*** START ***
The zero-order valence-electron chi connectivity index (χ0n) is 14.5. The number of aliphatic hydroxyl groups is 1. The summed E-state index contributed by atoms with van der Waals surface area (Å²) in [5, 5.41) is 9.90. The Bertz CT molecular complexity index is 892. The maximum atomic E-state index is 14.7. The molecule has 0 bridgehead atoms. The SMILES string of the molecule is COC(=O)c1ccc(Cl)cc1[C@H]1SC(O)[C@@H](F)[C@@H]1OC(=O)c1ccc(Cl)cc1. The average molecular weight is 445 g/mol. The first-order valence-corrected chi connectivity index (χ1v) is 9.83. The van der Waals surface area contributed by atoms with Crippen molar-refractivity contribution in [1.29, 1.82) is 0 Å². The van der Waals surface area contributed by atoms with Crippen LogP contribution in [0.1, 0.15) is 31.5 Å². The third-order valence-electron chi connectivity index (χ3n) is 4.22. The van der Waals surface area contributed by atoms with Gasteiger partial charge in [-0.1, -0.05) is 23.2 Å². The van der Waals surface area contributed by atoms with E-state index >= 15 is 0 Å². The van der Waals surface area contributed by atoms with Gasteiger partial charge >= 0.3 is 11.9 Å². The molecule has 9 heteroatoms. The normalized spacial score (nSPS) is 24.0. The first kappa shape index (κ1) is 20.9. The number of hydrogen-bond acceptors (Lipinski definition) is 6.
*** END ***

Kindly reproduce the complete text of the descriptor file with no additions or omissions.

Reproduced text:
The zero-order valence-electron chi connectivity index (χ0n) is 14.5. The number of aliphatic hydroxyl groups is 1. The summed E-state index contributed by atoms with van der Waals surface area (Å²) in [5, 5.41) is 9.90. The Bertz CT molecular complexity index is 892. The maximum atomic E-state index is 14.7. The molecule has 0 bridgehead atoms. The SMILES string of the molecule is COC(=O)c1ccc(Cl)cc1[C@H]1SC(O)[C@@H](F)[C@@H]1OC(=O)c1ccc(Cl)cc1. The average molecular weight is 445 g/mol. The first-order valence-corrected chi connectivity index (χ1v) is 9.83. The van der Waals surface area contributed by atoms with Crippen molar-refractivity contribution in [1.29, 1.82) is 0 Å². The van der Waals surface area contributed by atoms with Crippen LogP contribution in [0.1, 0.15) is 31.5 Å². The third-order valence-electron chi connectivity index (χ3n) is 4.22. The van der Waals surface area contributed by atoms with Gasteiger partial charge in [-0.1, -0.05) is 23.2 Å². The van der Waals surface area contributed by atoms with E-state index >= 15 is 0 Å². The van der Waals surface area contributed by atoms with Gasteiger partial charge >= 0.3 is 11.9 Å². The molecule has 9 heteroatoms. The normalized spacial score (nSPS) is 24.0. The first kappa shape index (κ1) is 20.9. The number of hydrogen-bond acceptors (Lipinski definition) is 6.